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Attitudes and Attributions Associated With Female and Male Partner Violence1


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    This project was supported by a University of Otago research grant to the second author. The authors thank Natasha Pomeroy, Ben McEachen, Kirsty Pinder, and Vincent Waide for their invaluable assistance. They also thank two anonymous reviewers and Andrew Baum for their constructive comments.

Tamar Murachver, Department of Psychology, University of Otago, P.O. Box 56, Dunedin 9054, New Zealand. E-mail:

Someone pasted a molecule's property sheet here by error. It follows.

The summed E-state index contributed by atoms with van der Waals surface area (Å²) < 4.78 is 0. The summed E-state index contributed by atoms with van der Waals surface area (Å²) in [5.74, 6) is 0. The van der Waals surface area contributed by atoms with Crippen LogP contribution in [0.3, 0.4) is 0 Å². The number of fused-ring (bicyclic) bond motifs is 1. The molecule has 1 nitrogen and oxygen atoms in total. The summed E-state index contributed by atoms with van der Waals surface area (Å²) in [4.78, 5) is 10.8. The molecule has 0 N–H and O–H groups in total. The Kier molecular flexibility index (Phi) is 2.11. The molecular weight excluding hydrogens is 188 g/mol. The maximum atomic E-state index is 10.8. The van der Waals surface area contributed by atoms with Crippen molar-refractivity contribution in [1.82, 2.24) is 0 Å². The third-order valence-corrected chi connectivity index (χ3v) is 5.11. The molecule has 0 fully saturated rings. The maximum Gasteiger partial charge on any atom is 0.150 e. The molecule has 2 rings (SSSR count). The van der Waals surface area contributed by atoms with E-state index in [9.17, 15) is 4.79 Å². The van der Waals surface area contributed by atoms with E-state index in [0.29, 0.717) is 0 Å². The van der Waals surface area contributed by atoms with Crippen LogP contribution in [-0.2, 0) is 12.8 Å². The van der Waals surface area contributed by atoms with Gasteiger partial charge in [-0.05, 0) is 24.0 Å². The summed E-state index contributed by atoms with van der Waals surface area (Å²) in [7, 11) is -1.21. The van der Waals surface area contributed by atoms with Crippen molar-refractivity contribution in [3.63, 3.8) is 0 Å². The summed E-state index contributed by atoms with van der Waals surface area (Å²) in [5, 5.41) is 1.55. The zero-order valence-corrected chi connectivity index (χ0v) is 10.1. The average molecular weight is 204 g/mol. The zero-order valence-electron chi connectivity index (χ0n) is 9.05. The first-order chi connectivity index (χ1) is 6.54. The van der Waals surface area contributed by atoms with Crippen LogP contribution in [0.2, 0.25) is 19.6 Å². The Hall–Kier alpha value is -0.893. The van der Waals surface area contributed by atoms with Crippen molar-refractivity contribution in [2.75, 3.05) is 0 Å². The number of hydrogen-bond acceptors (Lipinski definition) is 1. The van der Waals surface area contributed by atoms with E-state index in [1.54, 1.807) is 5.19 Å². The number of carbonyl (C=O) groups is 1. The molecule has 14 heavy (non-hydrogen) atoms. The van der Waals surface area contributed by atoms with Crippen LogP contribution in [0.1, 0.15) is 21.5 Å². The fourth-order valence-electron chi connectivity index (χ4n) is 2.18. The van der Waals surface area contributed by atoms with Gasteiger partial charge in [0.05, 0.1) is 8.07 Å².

In an interview study, we examined attitudes toward intimate partner violence (IPV). We examined whether attitudes toward IPV varied as a function of sample (student, general, and incarcerated), participant gender, and abuse history, or as a function of perpetrator gender. Additionally, participants' conflict-resolution strategies were examined. Findings revealed that perpetrator gender and participant abuse history were the most influential factors in shaping attitudes. Males and females evaluated violence similarly. Overall, there was greater acceptance for abuse perpetrated by females than by males, and participants who had either perpetrated or received abuse were the most condoning of IPV. A lack of conflict skills was associated with IPV. For males, this lack of skills generalized to situations outside of the relationship.

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